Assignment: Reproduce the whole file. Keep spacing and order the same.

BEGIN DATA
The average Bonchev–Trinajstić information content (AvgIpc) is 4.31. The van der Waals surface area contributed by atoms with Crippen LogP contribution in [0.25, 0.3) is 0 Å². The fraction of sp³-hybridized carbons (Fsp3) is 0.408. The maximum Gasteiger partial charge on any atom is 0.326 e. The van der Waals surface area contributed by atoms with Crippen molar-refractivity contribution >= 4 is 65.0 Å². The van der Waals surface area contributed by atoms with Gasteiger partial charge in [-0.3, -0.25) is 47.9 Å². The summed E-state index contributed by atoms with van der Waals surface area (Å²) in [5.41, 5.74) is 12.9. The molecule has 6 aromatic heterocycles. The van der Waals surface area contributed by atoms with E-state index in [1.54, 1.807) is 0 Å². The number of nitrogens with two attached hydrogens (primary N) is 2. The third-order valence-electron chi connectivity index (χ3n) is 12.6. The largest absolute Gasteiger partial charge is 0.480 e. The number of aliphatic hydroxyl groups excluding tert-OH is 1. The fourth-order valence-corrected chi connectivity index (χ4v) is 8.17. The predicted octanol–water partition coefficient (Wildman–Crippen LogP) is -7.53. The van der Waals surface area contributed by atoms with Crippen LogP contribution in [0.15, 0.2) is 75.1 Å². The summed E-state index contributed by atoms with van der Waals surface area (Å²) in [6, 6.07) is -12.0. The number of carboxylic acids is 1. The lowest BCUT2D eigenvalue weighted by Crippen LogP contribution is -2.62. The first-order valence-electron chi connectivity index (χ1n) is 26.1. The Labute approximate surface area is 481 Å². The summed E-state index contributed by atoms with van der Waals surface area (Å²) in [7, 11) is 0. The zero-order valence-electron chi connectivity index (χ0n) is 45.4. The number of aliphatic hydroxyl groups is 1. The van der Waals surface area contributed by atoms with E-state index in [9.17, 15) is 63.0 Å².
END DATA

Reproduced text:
The average Bonchev–Trinajstić information content (AvgIpc) is 4.31. The van der Waals surface area contributed by atoms with Crippen LogP contribution in [0.25, 0.3) is 0 Å². The fraction of sp³-hybridized carbons (Fsp3) is 0.408. The maximum Gasteiger partial charge on any atom is 0.326 e. The van der Waals surface area contributed by atoms with Crippen molar-refractivity contribution >= 4 is 65.0 Å². The van der Waals surface area contributed by atoms with Gasteiger partial charge in [-0.3, -0.25) is 47.9 Å². The summed E-state index contributed by atoms with van der Waals surface area (Å²) in [5.41, 5.74) is 12.9. The molecule has 6 aromatic heterocycles. The van der Waals surface area contributed by atoms with E-state index in [1.54, 1.807) is 0 Å². The number of nitrogens with two attached hydrogens (primary N) is 2. The third-order valence-electron chi connectivity index (χ3n) is 12.6. The largest absolute Gasteiger partial charge is 0.480 e. The number of aliphatic hydroxyl groups excluding tert-OH is 1. The fourth-order valence-corrected chi connectivity index (χ4v) is 8.17. The predicted octanol–water partition coefficient (Wildman–Crippen LogP) is -7.53. The van der Waals surface area contributed by atoms with Crippen LogP contribution in [0.15, 0.2) is 75.1 Å². The summed E-state index contributed by atoms with van der Waals surface area (Å²) in [6, 6.07) is -12.0. The number of carboxylic acids is 1. The lowest BCUT2D eigenvalue weighted by Crippen LogP contribution is -2.62. The first-order valence-electron chi connectivity index (χ1n) is 26.1. The Labute approximate surface area is 481 Å². The summed E-state index contributed by atoms with van der Waals surface area (Å²) in [7, 11) is 0. The zero-order valence-electron chi connectivity index (χ0n) is 45.4. The number of aliphatic hydroxyl groups is 1. The van der Waals surface area contributed by atoms with E-state index in [9.17, 15) is 63.0 Å².